When an owner and a dog walk through the door of a dog training room, they are both there to be trained, even if they don’t realise it. After all, the dog trainer doesn’t train the dog. The dog trainer trains the owner to be able to train the dog.
Dog training classes only last for usually an hour per week for a few weeks, but that should not be the only training that a dog receives. It is something that you and your dog should continue to do for the rest of your pet’s life.
As we explained in our recent blog about why you should get your dog trained, dog training is not about dominating your dog, but is about communicating with your dog and having a relationship with your dog. Only you can do that; the trainer can show you what to do, but they can’t do it for you.
Unfortunately, many dog owners encounter quite a bit of nastiness in the dog training industry, and either find that the trainers are great with animals but don’t have very good ‘people skills’, or are fine with people but believe that dogs need to be dominated. If a dog owner ends up feeling belittled and talked down to by the trainer, they will not learn what to do effectively, and will not be able to train their dog effectively.
We therefore believe that dog trainers shouldn’t be judgemental of dog owners or tell them off. After all dog owners are the customers and they are not going to stick around for long to be spoken to like that. They will most likely give up and not bother to continue to train their dog, which is disastrous for both the owner and the dog.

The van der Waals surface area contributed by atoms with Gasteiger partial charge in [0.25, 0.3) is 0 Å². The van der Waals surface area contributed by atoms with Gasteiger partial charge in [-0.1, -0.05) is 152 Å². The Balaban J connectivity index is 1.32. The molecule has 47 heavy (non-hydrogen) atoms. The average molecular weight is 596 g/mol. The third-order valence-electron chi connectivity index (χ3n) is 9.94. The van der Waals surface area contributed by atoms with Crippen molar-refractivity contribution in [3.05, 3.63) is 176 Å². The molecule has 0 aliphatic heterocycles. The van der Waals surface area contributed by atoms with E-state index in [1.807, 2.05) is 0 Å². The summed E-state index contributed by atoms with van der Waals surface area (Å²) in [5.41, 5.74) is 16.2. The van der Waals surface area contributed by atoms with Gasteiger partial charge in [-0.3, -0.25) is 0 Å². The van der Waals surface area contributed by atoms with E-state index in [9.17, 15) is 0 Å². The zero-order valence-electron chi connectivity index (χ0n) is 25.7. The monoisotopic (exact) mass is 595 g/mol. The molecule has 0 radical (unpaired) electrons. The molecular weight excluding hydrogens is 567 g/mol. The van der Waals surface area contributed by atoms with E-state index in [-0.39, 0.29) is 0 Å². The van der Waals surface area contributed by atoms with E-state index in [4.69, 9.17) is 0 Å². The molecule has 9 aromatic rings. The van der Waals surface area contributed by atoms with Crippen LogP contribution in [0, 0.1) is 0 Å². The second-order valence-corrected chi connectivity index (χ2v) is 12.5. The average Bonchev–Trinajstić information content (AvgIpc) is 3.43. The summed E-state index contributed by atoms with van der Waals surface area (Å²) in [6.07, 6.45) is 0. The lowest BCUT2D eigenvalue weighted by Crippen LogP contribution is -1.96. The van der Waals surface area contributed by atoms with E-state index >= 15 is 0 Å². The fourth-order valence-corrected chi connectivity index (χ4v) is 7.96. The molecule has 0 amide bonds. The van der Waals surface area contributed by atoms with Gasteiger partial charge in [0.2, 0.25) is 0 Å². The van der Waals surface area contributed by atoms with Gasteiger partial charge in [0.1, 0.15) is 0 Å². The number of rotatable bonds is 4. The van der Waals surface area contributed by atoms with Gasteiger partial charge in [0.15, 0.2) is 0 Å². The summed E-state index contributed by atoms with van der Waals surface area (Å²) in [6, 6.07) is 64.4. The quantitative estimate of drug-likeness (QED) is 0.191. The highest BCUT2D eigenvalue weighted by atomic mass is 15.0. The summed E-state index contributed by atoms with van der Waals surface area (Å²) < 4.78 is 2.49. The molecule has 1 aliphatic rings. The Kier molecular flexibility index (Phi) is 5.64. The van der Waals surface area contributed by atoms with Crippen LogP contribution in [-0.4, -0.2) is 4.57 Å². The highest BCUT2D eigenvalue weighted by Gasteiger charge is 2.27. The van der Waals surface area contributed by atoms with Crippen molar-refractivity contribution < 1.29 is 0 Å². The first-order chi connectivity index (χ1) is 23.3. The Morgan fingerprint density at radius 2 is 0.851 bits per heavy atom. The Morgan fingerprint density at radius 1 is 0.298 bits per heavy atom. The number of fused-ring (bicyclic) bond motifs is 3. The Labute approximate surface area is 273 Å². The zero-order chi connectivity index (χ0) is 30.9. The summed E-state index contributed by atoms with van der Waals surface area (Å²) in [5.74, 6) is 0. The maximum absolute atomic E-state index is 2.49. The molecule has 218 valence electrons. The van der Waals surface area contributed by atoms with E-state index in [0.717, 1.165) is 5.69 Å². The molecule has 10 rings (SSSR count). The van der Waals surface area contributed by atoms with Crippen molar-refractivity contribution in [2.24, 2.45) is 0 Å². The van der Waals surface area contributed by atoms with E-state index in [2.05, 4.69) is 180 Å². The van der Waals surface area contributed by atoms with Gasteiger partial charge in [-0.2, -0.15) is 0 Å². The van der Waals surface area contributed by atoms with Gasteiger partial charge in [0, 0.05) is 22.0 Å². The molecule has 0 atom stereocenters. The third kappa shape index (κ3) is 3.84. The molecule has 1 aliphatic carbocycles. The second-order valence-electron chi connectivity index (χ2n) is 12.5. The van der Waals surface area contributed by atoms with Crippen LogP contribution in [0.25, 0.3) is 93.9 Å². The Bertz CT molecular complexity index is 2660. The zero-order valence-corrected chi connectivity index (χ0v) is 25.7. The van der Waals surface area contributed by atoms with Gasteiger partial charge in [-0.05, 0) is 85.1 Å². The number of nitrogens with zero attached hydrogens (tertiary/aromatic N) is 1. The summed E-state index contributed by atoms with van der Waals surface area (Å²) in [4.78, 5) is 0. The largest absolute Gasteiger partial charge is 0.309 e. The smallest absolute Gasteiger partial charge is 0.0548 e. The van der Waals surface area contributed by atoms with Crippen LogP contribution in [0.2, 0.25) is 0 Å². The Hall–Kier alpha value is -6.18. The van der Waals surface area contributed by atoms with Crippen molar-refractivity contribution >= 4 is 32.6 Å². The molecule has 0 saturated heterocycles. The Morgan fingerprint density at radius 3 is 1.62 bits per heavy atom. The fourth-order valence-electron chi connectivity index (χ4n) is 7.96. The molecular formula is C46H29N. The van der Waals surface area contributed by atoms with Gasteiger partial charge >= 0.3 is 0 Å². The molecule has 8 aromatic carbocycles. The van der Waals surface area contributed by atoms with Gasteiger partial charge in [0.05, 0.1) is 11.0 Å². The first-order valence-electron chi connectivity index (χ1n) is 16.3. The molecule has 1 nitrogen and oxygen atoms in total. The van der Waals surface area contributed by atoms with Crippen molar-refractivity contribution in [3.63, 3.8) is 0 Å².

It isn’t enough though to just avoid nastiness. Dog trainers need to be open, friendly, kind, caring, and most of all relate to the dog owner. For many dog owners, attending their first dog training class can be quite a daunting and nerve wracking experience. They might be shy of other people. Or more likely they probably fear that something will go wrong, such as their dog getting hurt, or their dog attacking someone else or someone else’s dog. So, if owners walk into a dog training class looking worried, it is important to talk to them about why, and to put them at their ease by greeting each one when they arrive for classes, talking with all of the owners rather than just the particularly chatty one, and making them all feel included, drawing them out if necessary, rather than treating them like they are on a conveyor belt.
Here at WitsEnd, our kettle is always hot, and many of the dog owners who bring their dogs here end up being our friends. We believe that is how it should be!